Exposing lives of kids of mentally ill
Talking and listening to the children of people who have a mental illness is one way to make their needs more visible, according to a former Taranaki woman's research on the issue.
Researcher Bronte Jefferies said another way to support children was to address the negative stereotypes attached to mental illness in society.
These points, and others, were discussed at a public meeting held in New Plymouth on Wednesday night, when Jefferies shared some of her research findings with an audience of about 40 people.
As part of her cultural anthropology degree, Jefferies is studying the impact parental mental illness has on children and what can be done to support them.
She said there was a limited amount of research material available on the topic and the experiences of children affected were largely "invisible."
She said 50 per cent of people diagnosed with a mental illness were parents, but the needs of their children were often overlooked by professionals.
"It's still not routine for mental health workers or GPs to ask if their patients have children," she said.
Her research to date indicated children who lived with a mentally unwell parent defined their own mood based on how things were going at home.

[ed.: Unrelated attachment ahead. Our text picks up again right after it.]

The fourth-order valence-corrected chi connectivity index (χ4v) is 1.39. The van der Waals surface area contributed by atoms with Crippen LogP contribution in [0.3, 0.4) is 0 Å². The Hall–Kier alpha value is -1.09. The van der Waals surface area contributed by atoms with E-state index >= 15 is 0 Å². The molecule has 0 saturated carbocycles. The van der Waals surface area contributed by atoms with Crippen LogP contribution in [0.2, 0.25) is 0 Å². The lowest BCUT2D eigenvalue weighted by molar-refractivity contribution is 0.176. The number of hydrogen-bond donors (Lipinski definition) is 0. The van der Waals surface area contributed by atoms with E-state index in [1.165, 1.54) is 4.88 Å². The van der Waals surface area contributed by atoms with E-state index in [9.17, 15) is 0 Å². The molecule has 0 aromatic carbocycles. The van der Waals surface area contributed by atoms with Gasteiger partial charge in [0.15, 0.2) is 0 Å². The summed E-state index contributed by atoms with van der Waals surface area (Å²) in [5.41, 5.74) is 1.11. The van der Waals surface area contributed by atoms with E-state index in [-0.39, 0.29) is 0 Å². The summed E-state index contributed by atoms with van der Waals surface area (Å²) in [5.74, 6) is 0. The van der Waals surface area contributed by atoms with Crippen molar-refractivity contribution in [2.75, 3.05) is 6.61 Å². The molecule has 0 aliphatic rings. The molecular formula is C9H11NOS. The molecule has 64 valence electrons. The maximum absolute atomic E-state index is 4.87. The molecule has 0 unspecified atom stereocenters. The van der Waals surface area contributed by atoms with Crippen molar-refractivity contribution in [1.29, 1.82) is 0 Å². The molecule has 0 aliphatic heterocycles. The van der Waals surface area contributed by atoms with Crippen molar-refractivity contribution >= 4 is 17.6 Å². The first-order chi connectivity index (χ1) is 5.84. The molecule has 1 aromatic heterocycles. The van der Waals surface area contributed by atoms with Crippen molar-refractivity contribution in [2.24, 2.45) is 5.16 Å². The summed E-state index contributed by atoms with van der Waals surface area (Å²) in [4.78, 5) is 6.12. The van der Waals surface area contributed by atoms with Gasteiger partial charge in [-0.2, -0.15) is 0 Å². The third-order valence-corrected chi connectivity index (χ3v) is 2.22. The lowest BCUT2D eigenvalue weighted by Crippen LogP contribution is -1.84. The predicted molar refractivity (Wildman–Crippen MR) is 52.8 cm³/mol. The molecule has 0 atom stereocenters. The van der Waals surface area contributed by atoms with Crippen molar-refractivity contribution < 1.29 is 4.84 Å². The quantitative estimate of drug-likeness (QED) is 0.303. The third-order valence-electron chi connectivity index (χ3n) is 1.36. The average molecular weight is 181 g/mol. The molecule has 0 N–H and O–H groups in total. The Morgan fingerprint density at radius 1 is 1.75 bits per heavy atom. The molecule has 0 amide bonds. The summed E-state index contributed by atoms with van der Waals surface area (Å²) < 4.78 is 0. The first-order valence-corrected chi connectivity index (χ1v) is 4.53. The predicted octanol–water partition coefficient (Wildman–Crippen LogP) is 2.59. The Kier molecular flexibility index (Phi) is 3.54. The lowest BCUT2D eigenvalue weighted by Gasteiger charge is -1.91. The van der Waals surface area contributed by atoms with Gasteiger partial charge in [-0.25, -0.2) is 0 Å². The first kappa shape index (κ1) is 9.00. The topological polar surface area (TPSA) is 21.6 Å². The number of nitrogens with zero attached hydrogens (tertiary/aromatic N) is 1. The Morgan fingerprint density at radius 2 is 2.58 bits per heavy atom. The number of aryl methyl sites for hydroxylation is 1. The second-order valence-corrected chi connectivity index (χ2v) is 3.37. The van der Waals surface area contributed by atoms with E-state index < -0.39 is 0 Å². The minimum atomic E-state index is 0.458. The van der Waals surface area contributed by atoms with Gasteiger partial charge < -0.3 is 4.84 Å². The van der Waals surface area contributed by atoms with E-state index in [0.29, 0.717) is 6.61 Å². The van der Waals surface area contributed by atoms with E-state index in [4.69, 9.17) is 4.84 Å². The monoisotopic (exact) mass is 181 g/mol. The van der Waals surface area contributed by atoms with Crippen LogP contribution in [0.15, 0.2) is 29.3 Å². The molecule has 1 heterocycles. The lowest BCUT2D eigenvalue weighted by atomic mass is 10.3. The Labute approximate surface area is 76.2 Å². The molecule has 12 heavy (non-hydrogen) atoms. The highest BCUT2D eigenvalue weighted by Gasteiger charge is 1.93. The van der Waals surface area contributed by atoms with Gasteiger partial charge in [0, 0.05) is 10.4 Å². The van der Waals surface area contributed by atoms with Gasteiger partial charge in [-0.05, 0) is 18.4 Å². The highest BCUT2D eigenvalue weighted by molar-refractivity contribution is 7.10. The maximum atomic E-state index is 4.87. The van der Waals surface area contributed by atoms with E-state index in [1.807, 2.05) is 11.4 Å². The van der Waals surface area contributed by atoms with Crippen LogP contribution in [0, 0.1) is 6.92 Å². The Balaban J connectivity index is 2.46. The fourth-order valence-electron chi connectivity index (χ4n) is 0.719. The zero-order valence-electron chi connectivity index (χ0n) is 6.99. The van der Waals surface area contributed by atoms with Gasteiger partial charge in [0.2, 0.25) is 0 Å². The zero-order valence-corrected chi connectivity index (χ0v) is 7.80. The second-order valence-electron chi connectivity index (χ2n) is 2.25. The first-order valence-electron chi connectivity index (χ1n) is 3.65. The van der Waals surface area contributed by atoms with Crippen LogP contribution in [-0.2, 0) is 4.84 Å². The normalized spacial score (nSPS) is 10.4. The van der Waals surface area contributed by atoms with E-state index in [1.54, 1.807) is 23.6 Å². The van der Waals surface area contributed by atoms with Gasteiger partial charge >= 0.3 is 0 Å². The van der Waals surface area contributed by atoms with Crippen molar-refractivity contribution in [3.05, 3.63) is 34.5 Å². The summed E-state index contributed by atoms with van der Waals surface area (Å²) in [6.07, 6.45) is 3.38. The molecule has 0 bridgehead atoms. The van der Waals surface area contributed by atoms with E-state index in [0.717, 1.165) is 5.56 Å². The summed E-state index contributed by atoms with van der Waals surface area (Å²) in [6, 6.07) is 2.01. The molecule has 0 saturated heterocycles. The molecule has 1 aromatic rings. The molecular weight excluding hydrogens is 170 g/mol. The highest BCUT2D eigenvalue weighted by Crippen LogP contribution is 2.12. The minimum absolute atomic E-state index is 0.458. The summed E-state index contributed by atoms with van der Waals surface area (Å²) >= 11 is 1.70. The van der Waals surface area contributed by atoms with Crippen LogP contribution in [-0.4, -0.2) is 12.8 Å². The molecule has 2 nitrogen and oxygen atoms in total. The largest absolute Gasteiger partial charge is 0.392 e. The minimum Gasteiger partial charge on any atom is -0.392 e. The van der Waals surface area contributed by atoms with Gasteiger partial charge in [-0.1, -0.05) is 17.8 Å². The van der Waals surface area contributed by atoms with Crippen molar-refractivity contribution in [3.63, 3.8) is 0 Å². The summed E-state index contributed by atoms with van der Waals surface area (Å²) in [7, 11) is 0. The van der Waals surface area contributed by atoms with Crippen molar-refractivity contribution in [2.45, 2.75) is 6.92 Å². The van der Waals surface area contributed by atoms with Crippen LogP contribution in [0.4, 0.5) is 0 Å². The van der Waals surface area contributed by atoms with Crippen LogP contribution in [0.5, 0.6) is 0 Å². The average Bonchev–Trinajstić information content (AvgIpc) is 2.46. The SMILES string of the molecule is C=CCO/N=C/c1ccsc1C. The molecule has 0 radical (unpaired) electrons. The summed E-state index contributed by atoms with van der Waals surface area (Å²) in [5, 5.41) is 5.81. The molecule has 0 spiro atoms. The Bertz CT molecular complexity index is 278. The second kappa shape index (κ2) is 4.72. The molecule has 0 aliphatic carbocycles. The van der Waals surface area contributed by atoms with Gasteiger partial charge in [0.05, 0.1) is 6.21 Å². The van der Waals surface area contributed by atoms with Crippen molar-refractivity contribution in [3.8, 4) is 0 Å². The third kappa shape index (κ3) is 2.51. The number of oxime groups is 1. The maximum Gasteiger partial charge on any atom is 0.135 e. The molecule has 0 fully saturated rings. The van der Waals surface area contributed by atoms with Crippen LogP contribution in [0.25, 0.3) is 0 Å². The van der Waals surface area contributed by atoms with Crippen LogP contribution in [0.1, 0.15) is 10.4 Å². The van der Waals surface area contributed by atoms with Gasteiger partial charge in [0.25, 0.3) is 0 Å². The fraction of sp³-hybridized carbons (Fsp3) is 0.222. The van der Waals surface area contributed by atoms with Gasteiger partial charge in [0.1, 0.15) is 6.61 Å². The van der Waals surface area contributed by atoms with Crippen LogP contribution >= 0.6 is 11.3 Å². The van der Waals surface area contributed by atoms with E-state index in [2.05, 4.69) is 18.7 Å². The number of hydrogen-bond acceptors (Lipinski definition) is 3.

"They frame everything in good and bad days."
She said although children were affected in many ways by their upbringing, the biggest harm was caused through the ongoing stigma associated with mental illness.
"Society makes us scared of mental illness and this has a negative impact on children," she said.
Jefferies said she knew through personal experience how hard it was to grow up in a family affected by mental illness but she wanted people to understand how unfair it was to jump to conclusions that it always resulted in negative outcomes. "Having mental illness as a parent doesn't make you a bad parent - it just means you have challenges sometimes," she said.
Jefferies said the peer support groups due to begin in Taranaki shortly were an effective way to give children and young people the support and information they needed.
She runs a similar project called Mind Space in Wellington.
Supporting Families in Mental Illness (SF) co-manager Lynne Holdem said a pilot programme for children and parents would start in New Plymouth in October, along with a programme for Opunake teens in term four.
Holdem said the motivation to address the gap in services for children in the region had been supported wholeheartedly by the community and was reinforced by personal stories, such as Jefferies' own.
"Here was someone singing from the same song sheet as me but with the clear, true voice of a bellbird," she said.
To find out more information about groups call 06 757 9300 or email manager@SFTaranaki.org.nz.
Taranaki Daily News